History: Montgomery Bus Boycott and Civil Rights Movement Essay examples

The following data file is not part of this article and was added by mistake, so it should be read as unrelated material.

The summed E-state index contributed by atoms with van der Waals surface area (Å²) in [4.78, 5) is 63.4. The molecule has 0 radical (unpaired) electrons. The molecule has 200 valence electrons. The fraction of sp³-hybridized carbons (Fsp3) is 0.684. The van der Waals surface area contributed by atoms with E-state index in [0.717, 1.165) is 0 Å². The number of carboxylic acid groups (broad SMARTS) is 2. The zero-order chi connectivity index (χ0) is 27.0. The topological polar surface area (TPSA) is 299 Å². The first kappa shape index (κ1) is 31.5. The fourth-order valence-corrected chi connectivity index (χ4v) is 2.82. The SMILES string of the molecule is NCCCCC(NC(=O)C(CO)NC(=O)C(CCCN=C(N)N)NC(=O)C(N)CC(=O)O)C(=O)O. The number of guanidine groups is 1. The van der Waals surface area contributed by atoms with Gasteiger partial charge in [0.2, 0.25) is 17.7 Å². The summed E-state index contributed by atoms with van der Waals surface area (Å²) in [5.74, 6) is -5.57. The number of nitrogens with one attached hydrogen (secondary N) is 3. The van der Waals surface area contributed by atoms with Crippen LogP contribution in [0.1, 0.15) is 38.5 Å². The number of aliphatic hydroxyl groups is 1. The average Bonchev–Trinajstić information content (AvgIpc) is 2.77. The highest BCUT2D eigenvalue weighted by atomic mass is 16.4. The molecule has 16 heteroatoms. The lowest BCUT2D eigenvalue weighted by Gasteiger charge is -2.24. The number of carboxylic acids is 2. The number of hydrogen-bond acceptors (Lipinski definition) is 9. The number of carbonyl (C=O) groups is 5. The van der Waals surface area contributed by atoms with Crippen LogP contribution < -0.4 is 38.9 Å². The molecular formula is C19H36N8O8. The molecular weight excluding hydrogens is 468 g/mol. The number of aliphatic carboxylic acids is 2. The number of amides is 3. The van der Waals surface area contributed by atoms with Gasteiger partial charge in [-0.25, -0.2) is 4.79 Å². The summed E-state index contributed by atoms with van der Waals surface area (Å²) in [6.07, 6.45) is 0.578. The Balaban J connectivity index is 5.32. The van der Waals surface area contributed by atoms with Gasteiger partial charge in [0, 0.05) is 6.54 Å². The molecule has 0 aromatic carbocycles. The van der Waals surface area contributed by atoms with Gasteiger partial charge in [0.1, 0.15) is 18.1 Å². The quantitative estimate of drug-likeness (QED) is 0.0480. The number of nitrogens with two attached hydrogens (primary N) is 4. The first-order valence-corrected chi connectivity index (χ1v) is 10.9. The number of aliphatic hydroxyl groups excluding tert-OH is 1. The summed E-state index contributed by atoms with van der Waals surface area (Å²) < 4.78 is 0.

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Ramon Hines April 21, 2012 The Civil Right Movement was one of the most powerful movements in world history. Blacks were at the bottom of the pole when it came to jobs, society and just main life. But the Civil Rights Movement changed the way blacks were seen all around the world. The Civil Rights in America dates from the 1954 Supreme Court decision in the case of Brown vs. Board of Education of Topeka, Kansas. Prior to that, a few black groups had challenged the legal statutes and practices that maintained the inferior status of blacks. But a good majority of blacks accommodated themselves to the laws of segregation and the codes of white supremacy that regulated not only the South but all of American society . The Brown decision striking down segregation in public schools, and the later success of the Montgomery bus boycott, ordinary blacks and white activists alike, and marked the end of scattered protest and the beginning of an identifiable movement. The Civil Rights Movement is important for the rapid advancement blacks gained during a relatively short period, but also significant are the lasting changes it effected in American political processes, legal theories, and governmental policies. Since the 1960s, the federal government and the courts have asserted their power to enforce and uphold the equal rights of all citizens, regardless of disparate. Various groups and organizations in the civil rights movement employed different and sometimes incompatible tactics. The most successful early groups filed legal claims, befriended politicians, and lobbied governmental authorities to advance the cause of legal rights. The most vocal groups during the 1950s and 1960s marched, protested, and risked jail to win public sympathy, provoke segregationists, and prod the federal government to enforce civil rights. Some groups sought the assimilation of blacks into mainstream American society. Others sought an independent and equal position within American society for blacks. Some groups adhered to a philosophy of nonviolence. Others advocated retaliation against the racial violence inherent in the system of segregation. White supremacy in the south had not been abolished during reconstruction. At first vigilante groups such as the Ku Klux Klan used violence and intimidation to prevent blacks from mixing with whites socially, from voting, and from prospering financially. Later, when blacks had been squeezed out of reconstruction-era state governments, white southerners used legal machinations to bar blacks from political participation, establishing a set of laws and social customs that came to be called Jim Crow. The term Jim Crow is taken from a minstrel show song of the 1830s. It is usually associated with codes of conduct that defined segregation throughout the south. Blacks were not merely limited to living in slums, working in menial jobs, and attending inferior schools. They were not only relegated to separate railroad cars and other public facilities. They were also expected to act in a deferential manner toward whites, particularly toward white woman at all times. They might be required to step aside as whites passed on a public sidewalk, to enter a back door instead of a front entrance, or to remove their hats when speaking to a white person. Failure to observe the code might prompt insults, beatings and even lynching. The Jim Crow system was also enforced by laws that effectively prohibited blacks from registering to vote. These laws included poll taxes, property ownership or residency requirements, and literacy tests. Many states also passed laws making their Democratic parties private. Since many blacks were poor and landless they were unable to pay the poll taxes or meet the property requirements. And since many blacks were prevented from attending school, they were unable to pass the literacy tests. Those